Master of Engineering Science
Mechanical and Materials Engineering
Naish, Michael D.
Whether someone is born with a missing limb or an amputation occurs later in life, living with this disability can be extremely challenging. The robotic prosthetic devices available today are capable of giving users more functionality, but the methods available to control these prostheses restrict their use to simple actions, and are part of the reason why users often reject prosthetic technologies. Using multiple myography modalities has been a promising approach to address these control limitations; however, only two myography modalities have been rigorously tested so far, and while the results have shown improvements, they have not been robust enough for out-of-lab use. In this work, a novel multi-modal device that allows data to be collected from three myography modalities was created. Force myography (FMG), surface electromyography (sEMG), and inertial measurement unit (IMU) sensors were integrated into a wearable armband and used to collect signal data while subjects performed gestures important for the activities of daily living. An established machine learning algorithm was used to decipher the signals to predict the user's intent/gesture being held, which could be used to control a prosthetic device. Using all three modalities provided statistically-significant improvements over most other modality combinations, as it provided the most accurate and consistent classification results. This work provides justification for using three sensing modalities and future work is suggested to explore this modality combination to decipher more complex actions and tasks with more sophisticated pattern recognition algorithms.
Summary for Lay Audience
Living with a lost limb can be extremely challenging as the activities of daily living become more difficult. Robotic prosthetic devices have been developed to help amputees with these activities to improve their quality of life. The available robotic prosthetic devices are capable of giving the user more functionality, but the methods available to control these prostheses restrict their use to simple actions. Furthermore, the limitations of the available controls usually lead to rejection of the prostheses that they are attached to because they are unreliable and lead to user frustration. Thus, it is very important to develop a method of prosthesis control that is reliable, simple, and intuitive to use.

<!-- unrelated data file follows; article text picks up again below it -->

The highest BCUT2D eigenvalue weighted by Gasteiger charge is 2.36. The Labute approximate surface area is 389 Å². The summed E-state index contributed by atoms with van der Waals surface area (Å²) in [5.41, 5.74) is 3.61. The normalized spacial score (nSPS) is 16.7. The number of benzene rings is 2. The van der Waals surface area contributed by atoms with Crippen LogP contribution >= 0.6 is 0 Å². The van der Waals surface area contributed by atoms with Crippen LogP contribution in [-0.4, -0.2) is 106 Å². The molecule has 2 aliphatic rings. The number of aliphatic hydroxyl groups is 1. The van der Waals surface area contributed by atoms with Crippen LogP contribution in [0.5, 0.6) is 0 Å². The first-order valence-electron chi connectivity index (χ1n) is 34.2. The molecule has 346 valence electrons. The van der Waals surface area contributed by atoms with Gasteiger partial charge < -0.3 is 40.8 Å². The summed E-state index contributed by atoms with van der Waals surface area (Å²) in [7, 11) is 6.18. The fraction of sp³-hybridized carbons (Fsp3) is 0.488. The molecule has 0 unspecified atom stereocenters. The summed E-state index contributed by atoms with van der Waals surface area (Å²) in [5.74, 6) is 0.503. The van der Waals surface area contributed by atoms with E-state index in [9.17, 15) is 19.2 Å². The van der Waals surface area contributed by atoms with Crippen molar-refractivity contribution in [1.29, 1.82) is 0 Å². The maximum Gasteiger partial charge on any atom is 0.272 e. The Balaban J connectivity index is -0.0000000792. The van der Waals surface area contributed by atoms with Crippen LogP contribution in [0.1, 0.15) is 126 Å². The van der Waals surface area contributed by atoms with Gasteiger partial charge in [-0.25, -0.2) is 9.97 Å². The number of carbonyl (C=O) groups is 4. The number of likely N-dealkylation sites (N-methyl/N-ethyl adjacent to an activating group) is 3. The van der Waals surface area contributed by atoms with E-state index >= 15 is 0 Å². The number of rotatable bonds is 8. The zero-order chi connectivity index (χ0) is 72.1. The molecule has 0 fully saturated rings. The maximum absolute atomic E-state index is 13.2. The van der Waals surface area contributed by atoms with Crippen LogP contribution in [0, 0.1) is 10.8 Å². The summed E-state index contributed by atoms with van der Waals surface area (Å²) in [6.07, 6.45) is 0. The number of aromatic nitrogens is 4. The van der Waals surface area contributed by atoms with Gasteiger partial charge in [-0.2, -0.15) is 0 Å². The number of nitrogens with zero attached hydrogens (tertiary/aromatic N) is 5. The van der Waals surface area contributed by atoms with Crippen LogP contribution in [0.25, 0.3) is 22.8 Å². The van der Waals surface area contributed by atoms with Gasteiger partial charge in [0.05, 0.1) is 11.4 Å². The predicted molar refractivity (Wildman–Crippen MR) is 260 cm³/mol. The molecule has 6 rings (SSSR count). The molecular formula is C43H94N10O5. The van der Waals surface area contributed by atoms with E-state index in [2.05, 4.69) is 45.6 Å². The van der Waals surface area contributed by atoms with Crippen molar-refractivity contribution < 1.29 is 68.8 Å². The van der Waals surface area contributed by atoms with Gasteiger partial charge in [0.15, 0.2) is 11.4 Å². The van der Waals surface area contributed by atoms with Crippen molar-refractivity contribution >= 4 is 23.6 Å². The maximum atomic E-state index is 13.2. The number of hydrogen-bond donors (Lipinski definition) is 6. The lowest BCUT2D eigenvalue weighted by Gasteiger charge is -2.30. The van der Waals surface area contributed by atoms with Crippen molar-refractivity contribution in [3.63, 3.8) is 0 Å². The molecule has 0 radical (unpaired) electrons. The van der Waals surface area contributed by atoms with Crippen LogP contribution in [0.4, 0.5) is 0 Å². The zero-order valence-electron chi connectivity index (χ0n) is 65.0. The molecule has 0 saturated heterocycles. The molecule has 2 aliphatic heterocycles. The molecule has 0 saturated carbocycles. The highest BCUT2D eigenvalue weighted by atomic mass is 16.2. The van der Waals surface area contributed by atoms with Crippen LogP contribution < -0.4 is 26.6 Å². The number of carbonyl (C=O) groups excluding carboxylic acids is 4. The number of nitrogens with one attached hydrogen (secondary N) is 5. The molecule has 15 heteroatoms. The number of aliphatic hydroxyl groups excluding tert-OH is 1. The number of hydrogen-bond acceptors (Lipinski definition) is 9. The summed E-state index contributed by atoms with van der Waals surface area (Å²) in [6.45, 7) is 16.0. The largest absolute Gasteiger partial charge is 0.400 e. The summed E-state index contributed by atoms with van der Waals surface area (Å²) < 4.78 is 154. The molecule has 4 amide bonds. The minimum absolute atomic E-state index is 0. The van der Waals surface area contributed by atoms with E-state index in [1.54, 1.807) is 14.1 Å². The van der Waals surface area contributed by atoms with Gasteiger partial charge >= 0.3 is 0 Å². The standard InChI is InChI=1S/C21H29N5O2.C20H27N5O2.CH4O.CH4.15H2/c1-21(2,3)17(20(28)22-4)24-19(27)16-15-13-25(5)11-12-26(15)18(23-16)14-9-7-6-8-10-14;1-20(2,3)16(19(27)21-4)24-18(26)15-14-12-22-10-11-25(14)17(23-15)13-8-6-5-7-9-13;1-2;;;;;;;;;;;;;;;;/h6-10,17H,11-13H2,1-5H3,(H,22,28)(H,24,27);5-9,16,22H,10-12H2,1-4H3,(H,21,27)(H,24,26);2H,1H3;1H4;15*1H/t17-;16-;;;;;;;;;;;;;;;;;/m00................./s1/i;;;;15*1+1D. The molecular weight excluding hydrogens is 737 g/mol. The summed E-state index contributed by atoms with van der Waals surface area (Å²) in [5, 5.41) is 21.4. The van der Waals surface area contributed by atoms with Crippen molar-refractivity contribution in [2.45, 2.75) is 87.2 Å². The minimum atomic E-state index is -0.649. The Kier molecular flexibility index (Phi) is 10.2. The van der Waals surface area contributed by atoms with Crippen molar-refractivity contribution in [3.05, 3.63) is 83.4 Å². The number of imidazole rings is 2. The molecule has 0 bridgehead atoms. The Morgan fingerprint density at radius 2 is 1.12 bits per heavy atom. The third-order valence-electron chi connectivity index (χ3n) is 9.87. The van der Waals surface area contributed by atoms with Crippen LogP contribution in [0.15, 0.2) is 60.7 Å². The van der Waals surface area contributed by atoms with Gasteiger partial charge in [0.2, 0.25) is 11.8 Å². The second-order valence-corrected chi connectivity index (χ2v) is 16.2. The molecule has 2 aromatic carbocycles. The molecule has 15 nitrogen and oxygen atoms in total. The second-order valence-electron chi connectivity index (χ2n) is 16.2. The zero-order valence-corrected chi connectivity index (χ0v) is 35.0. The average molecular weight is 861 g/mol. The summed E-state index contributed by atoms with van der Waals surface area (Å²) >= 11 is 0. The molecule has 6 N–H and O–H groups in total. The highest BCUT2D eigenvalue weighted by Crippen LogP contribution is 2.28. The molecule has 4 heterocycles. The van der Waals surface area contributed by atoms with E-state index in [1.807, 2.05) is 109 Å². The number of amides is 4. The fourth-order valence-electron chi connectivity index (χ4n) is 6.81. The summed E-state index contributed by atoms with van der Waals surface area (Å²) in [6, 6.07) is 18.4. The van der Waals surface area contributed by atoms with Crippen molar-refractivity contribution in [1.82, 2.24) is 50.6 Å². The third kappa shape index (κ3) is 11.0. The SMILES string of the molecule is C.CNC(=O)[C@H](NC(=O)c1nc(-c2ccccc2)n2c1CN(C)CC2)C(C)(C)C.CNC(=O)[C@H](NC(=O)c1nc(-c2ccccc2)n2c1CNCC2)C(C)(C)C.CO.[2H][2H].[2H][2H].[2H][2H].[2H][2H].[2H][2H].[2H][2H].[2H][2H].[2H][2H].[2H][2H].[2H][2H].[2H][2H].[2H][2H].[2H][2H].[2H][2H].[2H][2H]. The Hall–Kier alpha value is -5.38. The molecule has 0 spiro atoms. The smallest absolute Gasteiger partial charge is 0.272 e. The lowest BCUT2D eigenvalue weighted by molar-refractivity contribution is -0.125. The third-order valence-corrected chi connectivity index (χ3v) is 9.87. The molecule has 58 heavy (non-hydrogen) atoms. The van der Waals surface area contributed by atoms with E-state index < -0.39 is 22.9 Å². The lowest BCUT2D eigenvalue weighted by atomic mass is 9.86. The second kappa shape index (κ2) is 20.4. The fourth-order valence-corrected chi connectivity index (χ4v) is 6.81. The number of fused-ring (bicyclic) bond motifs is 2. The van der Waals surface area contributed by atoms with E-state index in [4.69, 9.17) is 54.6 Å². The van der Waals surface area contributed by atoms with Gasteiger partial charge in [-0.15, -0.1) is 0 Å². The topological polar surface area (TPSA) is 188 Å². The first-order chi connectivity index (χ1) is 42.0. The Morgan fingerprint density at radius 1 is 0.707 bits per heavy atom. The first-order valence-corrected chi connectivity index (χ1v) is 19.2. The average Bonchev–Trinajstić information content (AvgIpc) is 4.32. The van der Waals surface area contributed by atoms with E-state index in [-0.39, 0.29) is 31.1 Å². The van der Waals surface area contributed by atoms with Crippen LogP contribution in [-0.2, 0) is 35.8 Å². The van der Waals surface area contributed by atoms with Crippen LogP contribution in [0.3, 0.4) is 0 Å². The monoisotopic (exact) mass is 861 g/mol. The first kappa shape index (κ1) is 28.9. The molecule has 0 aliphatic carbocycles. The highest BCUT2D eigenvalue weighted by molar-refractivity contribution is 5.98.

The goal of this project is to create a system that can provide natural, reliable and intuitive control of modern prosthetics for at-the-forearm amputees. This research aims to improve the ability of a prosthetic arm to distinguish between several complex gestures for improved control.
For this work, a device that detects muscle information from electrical activity, physical changes, and motion changes of the arm was designed. The device allows for muscle information to be collected from the three sensor types while a participant performs hand/wrist gestures in arm positions important for activities of daily living. After the data was collected, it was analyzed using pattern recognition methods determine whether using three sensors is beneficial for finding patterns in the data associated with muscle activity.
Gharibo, Jason S., "Data and Sensor Fusion Using FMG, sEMG and IMU Sensors for Upper Limb Prosthesis Control" (2021). Electronic Thesis and Dissertation Repository. 8100.